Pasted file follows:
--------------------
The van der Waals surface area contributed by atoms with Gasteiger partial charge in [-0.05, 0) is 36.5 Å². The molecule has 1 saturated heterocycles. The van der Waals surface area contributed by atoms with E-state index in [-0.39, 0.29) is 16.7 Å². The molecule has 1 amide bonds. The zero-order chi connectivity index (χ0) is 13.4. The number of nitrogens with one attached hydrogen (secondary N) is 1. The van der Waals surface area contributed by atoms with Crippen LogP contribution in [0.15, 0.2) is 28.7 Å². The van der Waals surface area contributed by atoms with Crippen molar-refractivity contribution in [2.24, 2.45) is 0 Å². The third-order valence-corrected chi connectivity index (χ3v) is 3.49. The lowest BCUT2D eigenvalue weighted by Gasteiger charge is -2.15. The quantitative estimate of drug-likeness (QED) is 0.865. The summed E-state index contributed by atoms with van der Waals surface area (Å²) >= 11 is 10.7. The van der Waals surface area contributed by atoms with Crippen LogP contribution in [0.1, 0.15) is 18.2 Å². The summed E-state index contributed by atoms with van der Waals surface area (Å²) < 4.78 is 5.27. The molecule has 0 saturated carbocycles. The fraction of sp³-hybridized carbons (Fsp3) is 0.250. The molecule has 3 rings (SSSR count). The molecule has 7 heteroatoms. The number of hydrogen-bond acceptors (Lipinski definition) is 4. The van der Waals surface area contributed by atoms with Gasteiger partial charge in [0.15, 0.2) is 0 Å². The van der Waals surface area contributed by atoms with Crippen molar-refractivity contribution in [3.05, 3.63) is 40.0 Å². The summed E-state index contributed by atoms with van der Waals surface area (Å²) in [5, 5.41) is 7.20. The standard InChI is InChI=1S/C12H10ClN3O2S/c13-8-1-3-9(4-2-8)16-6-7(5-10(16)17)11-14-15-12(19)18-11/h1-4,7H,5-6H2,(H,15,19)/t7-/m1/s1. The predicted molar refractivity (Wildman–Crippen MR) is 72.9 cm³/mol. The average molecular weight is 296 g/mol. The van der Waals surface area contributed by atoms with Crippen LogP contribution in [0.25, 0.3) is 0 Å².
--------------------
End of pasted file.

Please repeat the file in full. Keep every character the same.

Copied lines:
The van der Waals surface area contributed by atoms with Gasteiger partial charge in [-0.05, 0) is 36.5 Å². The molecule has 1 saturated heterocycles. The van der Waals surface area contributed by atoms with E-state index in [-0.39, 0.29) is 16.7 Å². The molecule has 1 amide bonds. The zero-order chi connectivity index (χ0) is 13.4. The number of nitrogens with one attached hydrogen (secondary N) is 1. The van der Waals surface area contributed by atoms with Crippen LogP contribution in [0.15, 0.2) is 28.7 Å². The van der Waals surface area contributed by atoms with Crippen molar-refractivity contribution in [2.24, 2.45) is 0 Å². The third-order valence-corrected chi connectivity index (χ3v) is 3.49. The lowest BCUT2D eigenvalue weighted by Gasteiger charge is -2.15. The quantitative estimate of drug-likeness (QED) is 0.865. The summed E-state index contributed by atoms with van der Waals surface area (Å²) >= 11 is 10.7. The van der Waals surface area contributed by atoms with Crippen LogP contribution in [0.1, 0.15) is 18.2 Å². The summed E-state index contributed by atoms with van der Waals surface area (Å²) < 4.78 is 5.27. The molecule has 0 saturated carbocycles. The fraction of sp³-hybridized carbons (Fsp3) is 0.250. The molecule has 3 rings (SSSR count). The molecule has 7 heteroatoms. The number of hydrogen-bond acceptors (Lipinski definition) is 4. The van der Waals surface area contributed by atoms with Gasteiger partial charge in [0.15, 0.2) is 0 Å². The van der Waals surface area contributed by atoms with Crippen molar-refractivity contribution in [3.05, 3.63) is 40.0 Å². The summed E-state index contributed by atoms with van der Waals surface area (Å²) in [5, 5.41) is 7.20. The standard InChI is InChI=1S/C12H10ClN3O2S/c13-8-1-3-9(4-2-8)16-6-7(5-10(16)17)11-14-15-12(19)18-11/h1-4,7H,5-6H2,(H,15,19)/t7-/m1/s1. The predicted molar refractivity (Wildman–Crippen MR) is 72.9 cm³/mol. The average molecular weight is 296 g/mol. The van der Waals surface area contributed by atoms with Crippen LogP contribution in [0.25, 0.3) is 0 Å².